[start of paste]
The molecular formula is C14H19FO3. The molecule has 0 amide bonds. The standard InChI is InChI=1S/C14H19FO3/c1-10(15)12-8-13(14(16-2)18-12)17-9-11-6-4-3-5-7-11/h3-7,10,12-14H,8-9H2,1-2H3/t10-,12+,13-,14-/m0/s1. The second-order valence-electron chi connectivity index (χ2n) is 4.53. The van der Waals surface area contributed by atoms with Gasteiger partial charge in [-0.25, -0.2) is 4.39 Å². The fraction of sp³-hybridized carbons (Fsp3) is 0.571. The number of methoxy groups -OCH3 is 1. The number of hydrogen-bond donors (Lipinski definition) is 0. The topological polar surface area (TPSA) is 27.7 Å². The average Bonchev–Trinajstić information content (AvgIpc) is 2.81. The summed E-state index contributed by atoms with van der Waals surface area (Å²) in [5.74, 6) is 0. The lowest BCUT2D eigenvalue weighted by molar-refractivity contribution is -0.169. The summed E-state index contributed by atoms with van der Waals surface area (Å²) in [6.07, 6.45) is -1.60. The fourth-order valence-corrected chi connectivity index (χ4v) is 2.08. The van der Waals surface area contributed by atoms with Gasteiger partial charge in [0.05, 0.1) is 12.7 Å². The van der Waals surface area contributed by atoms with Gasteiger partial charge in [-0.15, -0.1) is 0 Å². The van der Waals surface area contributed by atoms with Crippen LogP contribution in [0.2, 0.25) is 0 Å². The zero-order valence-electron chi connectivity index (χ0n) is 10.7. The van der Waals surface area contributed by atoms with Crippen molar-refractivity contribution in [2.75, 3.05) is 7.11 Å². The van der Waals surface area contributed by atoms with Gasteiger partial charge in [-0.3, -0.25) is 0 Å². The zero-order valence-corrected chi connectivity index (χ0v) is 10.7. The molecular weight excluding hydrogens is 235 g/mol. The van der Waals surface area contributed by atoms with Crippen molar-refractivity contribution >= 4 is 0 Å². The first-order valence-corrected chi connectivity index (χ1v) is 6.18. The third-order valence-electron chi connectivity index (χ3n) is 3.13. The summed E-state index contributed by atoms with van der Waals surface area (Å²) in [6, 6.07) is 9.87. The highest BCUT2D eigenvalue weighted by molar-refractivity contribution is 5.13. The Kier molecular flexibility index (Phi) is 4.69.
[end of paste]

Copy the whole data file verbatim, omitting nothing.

The molecular formula is C14H19FO3. The molecule has 0 amide bonds. The standard InChI is InChI=1S/C14H19FO3/c1-10(15)12-8-13(14(16-2)18-12)17-9-11-6-4-3-5-7-11/h3-7,10,12-14H,8-9H2,1-2H3/t10-,12+,13-,14-/m0/s1. The second-order valence-electron chi connectivity index (χ2n) is 4.53. The van der Waals surface area contributed by atoms with Gasteiger partial charge in [-0.25, -0.2) is 4.39 Å². The fraction of sp³-hybridized carbons (Fsp3) is 0.571. The number of methoxy groups -OCH3 is 1. The number of hydrogen-bond donors (Lipinski definition) is 0. The topological polar surface area (TPSA) is 27.7 Å². The average Bonchev–Trinajstić information content (AvgIpc) is 2.81. The summed E-state index contributed by atoms with van der Waals surface area (Å²) in [5.74, 6) is 0. The lowest BCUT2D eigenvalue weighted by molar-refractivity contribution is -0.169. The summed E-state index contributed by atoms with van der Waals surface area (Å²) in [6.07, 6.45) is -1.60. The fourth-order valence-corrected chi connectivity index (χ4v) is 2.08. The van der Waals surface area contributed by atoms with Gasteiger partial charge in [0.05, 0.1) is 12.7 Å². The van der Waals surface area contributed by atoms with Gasteiger partial charge in [-0.15, -0.1) is 0 Å². The van der Waals surface area contributed by atoms with Crippen LogP contribution in [0.2, 0.25) is 0 Å². The zero-order valence-electron chi connectivity index (χ0n) is 10.7. The van der Waals surface area contributed by atoms with Crippen molar-refractivity contribution in [2.75, 3.05) is 7.11 Å². The van der Waals surface area contributed by atoms with Gasteiger partial charge in [-0.3, -0.25) is 0 Å². The zero-order valence-corrected chi connectivity index (χ0v) is 10.7. The molecular weight excluding hydrogens is 235 g/mol. The van der Waals surface area contributed by atoms with Crippen molar-refractivity contribution >= 4 is 0 Å². The first-order valence-corrected chi connectivity index (χ1v) is 6.18. The third-order valence-electron chi connectivity index (χ3n) is 3.13. The summed E-state index contributed by atoms with van der Waals surface area (Å²) in [6, 6.07) is 9.87. The highest BCUT2D eigenvalue weighted by molar-refractivity contribution is 5.13. The Kier molecular flexibility index (Phi) is 4.69.